DALLAS -- Many factors go into buying the right number of new releases in order to satisfy demand and maintain a store's profitability, but video executives agreed the most important consideration is understanding the customer.
"In today's competitive market, intelligent inventory control is absolutely essential. To accomplish this, you need to know as much as possible about your customers' preferences," said Peter Frey, chief research scientist at Entertainment Decisions, Evanston, Ill. Frey, who has developed a computerized personal recommendation system, Clair V Movie Mindreader, for video customers, was a participant in a panel discussion on buying video releases during the Video Software Dealers Association Convention held here earlier this year. Others on the panel, moderated by Bob Tollini, senior vice president of marketing at Major Video Concepts, Indianapolis, included Rich Thorward, president, The Movie Monitor/Starguide, Glen Rock, N.J.; and Wayne Bailey, president, Accurate Inventory Management, Aurora, Co.
"There are many factors in buying the right videos, but understanding the customer is essential," stated Bailey.
In addition, Bailey mentioned other factors retailers should consider when buying, including the overall movie's appeal, the attractiveness of the box art and the studio's advertising budget for the film, which creates consumer awareness.
"There also are titles that, regardless of how well they did theatrically, people will rent them. The question is will enough people rent them to get you your money back? We're in the business of investing money and getting it back," Bailey commented.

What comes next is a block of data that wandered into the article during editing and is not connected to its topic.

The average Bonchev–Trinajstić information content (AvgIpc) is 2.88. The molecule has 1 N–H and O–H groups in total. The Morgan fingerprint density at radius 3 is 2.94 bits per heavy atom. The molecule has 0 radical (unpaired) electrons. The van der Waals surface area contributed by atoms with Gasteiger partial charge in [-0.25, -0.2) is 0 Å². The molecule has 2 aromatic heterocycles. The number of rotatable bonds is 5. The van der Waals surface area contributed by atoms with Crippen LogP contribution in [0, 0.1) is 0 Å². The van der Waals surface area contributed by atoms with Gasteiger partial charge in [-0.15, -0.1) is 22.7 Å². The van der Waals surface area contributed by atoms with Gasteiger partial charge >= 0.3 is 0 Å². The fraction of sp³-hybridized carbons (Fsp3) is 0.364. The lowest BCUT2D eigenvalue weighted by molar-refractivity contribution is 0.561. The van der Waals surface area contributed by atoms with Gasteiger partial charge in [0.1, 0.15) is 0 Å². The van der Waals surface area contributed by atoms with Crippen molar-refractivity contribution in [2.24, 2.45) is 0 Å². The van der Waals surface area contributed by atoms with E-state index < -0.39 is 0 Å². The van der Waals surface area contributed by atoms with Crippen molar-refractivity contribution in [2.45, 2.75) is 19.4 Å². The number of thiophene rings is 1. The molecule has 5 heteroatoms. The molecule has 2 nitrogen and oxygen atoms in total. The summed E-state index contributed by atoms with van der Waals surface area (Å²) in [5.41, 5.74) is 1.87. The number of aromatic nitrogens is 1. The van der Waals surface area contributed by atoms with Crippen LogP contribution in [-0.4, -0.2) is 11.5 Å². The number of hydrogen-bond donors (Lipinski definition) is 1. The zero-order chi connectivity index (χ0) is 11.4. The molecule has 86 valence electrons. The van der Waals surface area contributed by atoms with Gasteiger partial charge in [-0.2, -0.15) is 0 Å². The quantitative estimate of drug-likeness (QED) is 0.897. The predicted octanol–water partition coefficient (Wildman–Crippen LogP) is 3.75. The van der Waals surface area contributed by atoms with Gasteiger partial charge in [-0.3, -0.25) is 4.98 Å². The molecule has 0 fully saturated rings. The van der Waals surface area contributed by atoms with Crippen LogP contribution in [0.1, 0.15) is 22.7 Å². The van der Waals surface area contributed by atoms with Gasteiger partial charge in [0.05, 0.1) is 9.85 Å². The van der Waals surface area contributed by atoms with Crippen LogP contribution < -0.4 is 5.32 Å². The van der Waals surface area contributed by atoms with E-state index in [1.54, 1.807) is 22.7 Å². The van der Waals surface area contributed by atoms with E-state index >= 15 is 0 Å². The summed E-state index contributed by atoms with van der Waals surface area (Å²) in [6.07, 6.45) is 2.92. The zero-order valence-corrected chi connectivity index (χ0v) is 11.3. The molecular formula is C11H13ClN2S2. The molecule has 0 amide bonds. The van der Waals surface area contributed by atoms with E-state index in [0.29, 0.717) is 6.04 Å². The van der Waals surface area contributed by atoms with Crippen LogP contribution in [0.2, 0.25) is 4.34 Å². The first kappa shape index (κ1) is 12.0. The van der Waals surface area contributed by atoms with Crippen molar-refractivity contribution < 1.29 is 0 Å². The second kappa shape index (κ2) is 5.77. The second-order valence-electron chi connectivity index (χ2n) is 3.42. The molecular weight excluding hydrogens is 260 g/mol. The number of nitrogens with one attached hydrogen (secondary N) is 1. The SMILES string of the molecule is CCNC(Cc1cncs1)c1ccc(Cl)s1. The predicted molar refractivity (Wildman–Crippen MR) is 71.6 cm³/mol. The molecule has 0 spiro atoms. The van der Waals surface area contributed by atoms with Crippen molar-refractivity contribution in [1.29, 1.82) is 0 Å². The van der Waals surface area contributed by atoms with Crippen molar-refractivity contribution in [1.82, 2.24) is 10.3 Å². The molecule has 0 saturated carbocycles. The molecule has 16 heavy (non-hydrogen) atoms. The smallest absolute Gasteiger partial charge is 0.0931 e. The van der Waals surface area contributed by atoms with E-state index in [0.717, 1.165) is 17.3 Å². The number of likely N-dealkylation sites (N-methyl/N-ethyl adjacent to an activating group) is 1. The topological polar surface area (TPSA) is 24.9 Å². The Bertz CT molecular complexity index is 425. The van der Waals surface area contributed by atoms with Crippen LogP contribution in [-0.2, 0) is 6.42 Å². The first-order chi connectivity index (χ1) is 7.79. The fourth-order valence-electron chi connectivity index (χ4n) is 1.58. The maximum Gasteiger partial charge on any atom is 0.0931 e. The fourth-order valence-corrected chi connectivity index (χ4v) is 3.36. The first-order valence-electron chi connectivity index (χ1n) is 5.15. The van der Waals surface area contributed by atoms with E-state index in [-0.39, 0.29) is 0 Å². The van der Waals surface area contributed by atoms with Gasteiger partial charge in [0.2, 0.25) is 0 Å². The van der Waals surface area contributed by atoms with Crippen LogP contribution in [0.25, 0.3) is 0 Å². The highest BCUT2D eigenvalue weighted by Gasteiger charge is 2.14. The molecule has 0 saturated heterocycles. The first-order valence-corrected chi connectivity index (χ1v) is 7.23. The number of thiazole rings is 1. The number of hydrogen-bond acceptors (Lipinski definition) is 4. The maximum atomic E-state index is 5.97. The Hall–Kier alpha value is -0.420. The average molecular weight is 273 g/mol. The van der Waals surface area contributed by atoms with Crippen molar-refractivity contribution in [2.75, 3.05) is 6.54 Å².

Thorward of The Movie Monitor pointed to other considerations in buying, such as the number of screens the film appeared on during its theatrical run, how much the film grossed, the demographic of those mostly likely to view the film, the reviews, the film's category or genera, length of pay-per-view window, any previous exposure and the price of rental and sell-through.
The average film is released to about 1,500 theaters, said Thorward. "Look at the number of theaters and the pattern [the film] had theatrically. Did it gross slowly, or was it just the opposite? How long did the film run?" he asked. "Look at when it was released."
Thorward mentioned, for example, "Star Trek: Generations," which opened on 2,500 screens and earned about 80% of its revenue in the first three weekends of its run. The film got support from "Star Trek" fans, but its popularity faded quickly. For retailers to better understand their customer base, Frey suggested taking full advantage of zip code information provided by the U.S. Census Bureau. Such information includes income, cultural differences, housing information and types of employment.
This information combined with a film's box office tallies can produce an accurate forecasting model for retailers buying decisions, said Frey. "It's no longer appropriate to follow the crowd and do what tends to work for the average store. Up-to-date information on customers' interest is necessary for success in today's competitive environment," he said.